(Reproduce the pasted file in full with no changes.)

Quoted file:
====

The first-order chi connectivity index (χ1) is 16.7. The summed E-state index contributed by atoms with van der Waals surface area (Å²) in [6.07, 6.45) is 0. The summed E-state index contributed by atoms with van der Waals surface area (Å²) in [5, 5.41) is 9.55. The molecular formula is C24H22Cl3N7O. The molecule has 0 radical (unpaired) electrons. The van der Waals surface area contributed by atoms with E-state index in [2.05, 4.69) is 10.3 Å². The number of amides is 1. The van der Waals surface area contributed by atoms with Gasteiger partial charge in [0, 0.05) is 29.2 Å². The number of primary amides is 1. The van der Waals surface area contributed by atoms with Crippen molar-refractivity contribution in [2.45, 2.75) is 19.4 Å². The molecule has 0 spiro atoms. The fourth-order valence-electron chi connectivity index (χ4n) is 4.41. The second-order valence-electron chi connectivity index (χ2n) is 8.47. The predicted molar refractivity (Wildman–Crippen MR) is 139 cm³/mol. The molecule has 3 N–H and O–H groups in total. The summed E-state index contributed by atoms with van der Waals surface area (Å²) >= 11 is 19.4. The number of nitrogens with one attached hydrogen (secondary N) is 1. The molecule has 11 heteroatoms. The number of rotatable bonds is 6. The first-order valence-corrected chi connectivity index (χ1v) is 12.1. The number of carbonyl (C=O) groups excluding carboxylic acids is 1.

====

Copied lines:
The first-order chi connectivity index (χ1) is 16.7. The summed E-state index contributed by atoms with van der Waals surface area (Å²) in [6.07, 6.45) is 0. The summed E-state index contributed by atoms with van der Waals surface area (Å²) in [5, 5.41) is 9.55. The molecular formula is C24H22Cl3N7O. The molecule has 0 radical (unpaired) electrons. The van der Waals surface area contributed by atoms with E-state index in [2.05, 4.69) is 10.3 Å². The number of amides is 1. The van der Waals surface area contributed by atoms with Gasteiger partial charge in [0, 0.05) is 29.2 Å². The number of primary amides is 1. The van der Waals surface area contributed by atoms with Crippen molar-refractivity contribution in [2.45, 2.75) is 19.4 Å². The molecule has 0 spiro atoms. The fourth-order valence-electron chi connectivity index (χ4n) is 4.41. The second-order valence-electron chi connectivity index (χ2n) is 8.47. The predicted molar refractivity (Wildman–Crippen MR) is 139 cm³/mol. The molecule has 3 N–H and O–H groups in total. The summed E-state index contributed by atoms with van der Waals surface area (Å²) >= 11 is 19.4. The number of nitrogens with one attached hydrogen (secondary N) is 1. The molecule has 11 heteroatoms. The number of rotatable bonds is 6. The first-order valence-corrected chi connectivity index (χ1v) is 12.1. The number of carbonyl (C=O) groups excluding carboxylic acids is 1.